Few things annoy me more on the desk than cluttered cables. Because as a job-related screen person who spends a lot of time in front of the screen, I strive for an honorable goal: to create order on the tabletop and direct the clutter of cables in an orderly manner.
A multiple plug, which supplies the power cables with juice in a row, should help. A necessary evil, as I thought until now.
Because the strip only ensures a moderate degree of order and does not win a flower pot in terms of design. See for yourself:
What annoys me about my ordinary power strip?
Not a total catastrophe, but as you can see, the power strip is not only “practical” but also “ugly”: The most annoying things about my familiar multiple plug are the following:
⛔ Optics that take some getting used to: The standard power strip exudes the discreet charm of a construction site. An indispensable utensil for everyday tech use, yes. But she’s ugly, to put it bluntly. If I want to drift off into an existentialist crisis of meaning, I look at the exposed plugs – and think to myself: Get out of my field of vision!
⛔ Has only Schuko plug: The so-called safety plug is the standardized plug-in device in many parts of Europe. The power strip I’ve been using up until now offers slots for Schuko plugs – and nothing more. That’s a shame, because I think at least USB ports should be part of the basic equipment of every power strip for tech friends.
⛔ Wireless phone charging: Wireless charging for handsets has long since arrived in the non-tech environment. For a long time I gave the technology a wide berth until I connected my first smart watch to the electricity via wireless charging. I was immediately enthusiastic about this convenient type of power supply for my equipment.
Precisely because of the third point, I looked around for an alternative to the classic power strip with integrated wireless charging – and even found one!
And with the following product that I would like to introduce to you as briefly as possible. But let’s let the pictures do the talking:
Socket strip and cable box in one product
Sure, you can find a 10-way multiple socket in the online or on-site shop for low, double-digit amounts. I want to explain to you why I still don’t regret having sunk the almost 45 euros in this “breadbox among cable management tools”.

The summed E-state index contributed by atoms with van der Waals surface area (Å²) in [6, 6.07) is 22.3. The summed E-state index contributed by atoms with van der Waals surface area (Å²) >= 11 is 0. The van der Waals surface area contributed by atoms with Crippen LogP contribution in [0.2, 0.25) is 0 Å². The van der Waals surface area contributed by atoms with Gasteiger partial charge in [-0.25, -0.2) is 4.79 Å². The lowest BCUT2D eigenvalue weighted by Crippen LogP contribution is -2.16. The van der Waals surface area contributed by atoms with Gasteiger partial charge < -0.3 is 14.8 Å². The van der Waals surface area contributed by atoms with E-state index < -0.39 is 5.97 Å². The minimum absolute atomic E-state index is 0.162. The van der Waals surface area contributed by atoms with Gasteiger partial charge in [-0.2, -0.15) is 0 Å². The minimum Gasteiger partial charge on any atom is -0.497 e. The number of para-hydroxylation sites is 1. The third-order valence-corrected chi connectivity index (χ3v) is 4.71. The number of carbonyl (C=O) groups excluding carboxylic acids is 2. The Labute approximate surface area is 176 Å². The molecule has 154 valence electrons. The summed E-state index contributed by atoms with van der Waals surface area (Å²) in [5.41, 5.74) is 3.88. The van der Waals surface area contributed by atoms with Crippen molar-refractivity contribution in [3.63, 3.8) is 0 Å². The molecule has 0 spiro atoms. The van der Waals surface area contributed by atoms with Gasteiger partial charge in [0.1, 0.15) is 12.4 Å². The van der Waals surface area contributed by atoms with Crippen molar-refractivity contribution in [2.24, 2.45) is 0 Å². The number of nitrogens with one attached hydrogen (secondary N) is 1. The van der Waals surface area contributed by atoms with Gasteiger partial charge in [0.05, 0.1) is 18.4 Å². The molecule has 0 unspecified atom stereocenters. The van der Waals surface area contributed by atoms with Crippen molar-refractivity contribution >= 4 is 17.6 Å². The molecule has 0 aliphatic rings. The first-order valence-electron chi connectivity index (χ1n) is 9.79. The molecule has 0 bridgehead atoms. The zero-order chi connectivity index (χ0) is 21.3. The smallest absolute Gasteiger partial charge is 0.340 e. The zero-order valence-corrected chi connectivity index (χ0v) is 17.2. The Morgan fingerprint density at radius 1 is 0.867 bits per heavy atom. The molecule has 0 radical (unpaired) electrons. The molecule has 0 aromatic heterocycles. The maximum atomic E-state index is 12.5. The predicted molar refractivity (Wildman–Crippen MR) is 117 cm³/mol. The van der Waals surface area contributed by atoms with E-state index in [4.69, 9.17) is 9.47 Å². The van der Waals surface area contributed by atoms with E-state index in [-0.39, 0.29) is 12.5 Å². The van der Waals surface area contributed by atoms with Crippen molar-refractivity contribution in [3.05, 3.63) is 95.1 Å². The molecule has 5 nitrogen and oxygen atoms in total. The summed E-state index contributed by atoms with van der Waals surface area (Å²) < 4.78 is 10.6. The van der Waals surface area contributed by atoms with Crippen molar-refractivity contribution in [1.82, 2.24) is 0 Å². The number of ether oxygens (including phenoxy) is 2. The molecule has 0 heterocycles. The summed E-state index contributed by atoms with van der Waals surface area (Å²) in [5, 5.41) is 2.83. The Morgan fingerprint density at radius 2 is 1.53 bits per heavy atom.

To do this, I shimmy along the above-mentioned deficits of my previous power strip.
✅ Unobtrusive optics: Instead of getting an itch in my eyes as soon as I look at the power strip, the box is pleasantly unobtrusive. I’m even (almost) ready to attest to its chameleon-like properties: the white of the box and the gray of its lid are almost invisible in front of my white-painted room wall. It’s not now
Game changer that changes my lifebut it is definitely more aesthetic than my previous connector strip.
✅ Different slots: You are offered five Schuko sockets, two USB-A charging ports and one USB-C charging port. And as befits a cable strip, the Beva multiple socket also has a power toggle switch. By the way, the cable length of the box is about two meters.
✅ Wireless phone charging: One bonus feature I’ve been wanting for a while is wireless charging. This works via the lid of the box. The power here is 15 watts, which corresponds to the power of my charger that is otherwise in use. So perfect for me.
⛔ Disadvantages: The power strip I was previously using had six Schuko plugs. The cable box, on the other hand, only offers five. For my everyday use, however, the five spaces are just the right number – and are divided into: computer, monitor, Blu-ray player, table lamp and wireless charger for the smartwatch.
When the lid’s wireless charging isn’t being used by my smartphone, I can use it to charge the smartwatch. As a result, one of the five plugs would be free again.
Short conclusion: For me personally, this cable box is not a very cheap solution for putting away the tangle of cables in a clinically white box.
What alternatives to the usual power strip are there?
In the course of my research, looking for a worthwhile power strip alternative, I came across two other interesting alternatives. I didn’t buy either of them, so I couldn’t test them myself. Nevertheless, I don’t want to withhold them from you for a broader overview.
On the one hand the Simon Combiflat: a socket strip with cell phone holder and vice function. It has two unique selling points: “Wireless charging with a built-in holder for your mobile phone” and a “holder for attachment to the edge of a desk, for example”.
Nice: Thanks to the mobile phone holder, you can use your smartphone comfortably while it is being charged. And thanks to the attachment, you can attach the Combiflat wherever an edge allows it.
On the other hand Power strip by Obvhnua: Twelve Schuko sockets, four Type A USB and one Type C connections are located in the 14 centimeter high
Tower construction to Kabel-Orga. Wireless charging for cell phones is also available here on top.
A nice trick are two independent on/off switches. You control all USB ports, wireless charging and the six AC sockets with one switch. The other switch controls the remaining six AC sockets.
Finally, a reading tip: If you want to know how comprehensive cable management for the home office works, we recommend this article.
Now it’s your turn! How do you organize your cable clutter? Do you use cable strip alternatives similar to those presented here, or are your loose cables already forming seaman’s knots? Did you find an alternative solution to the cable problem and want to share it with the community? Write us about it in the comments.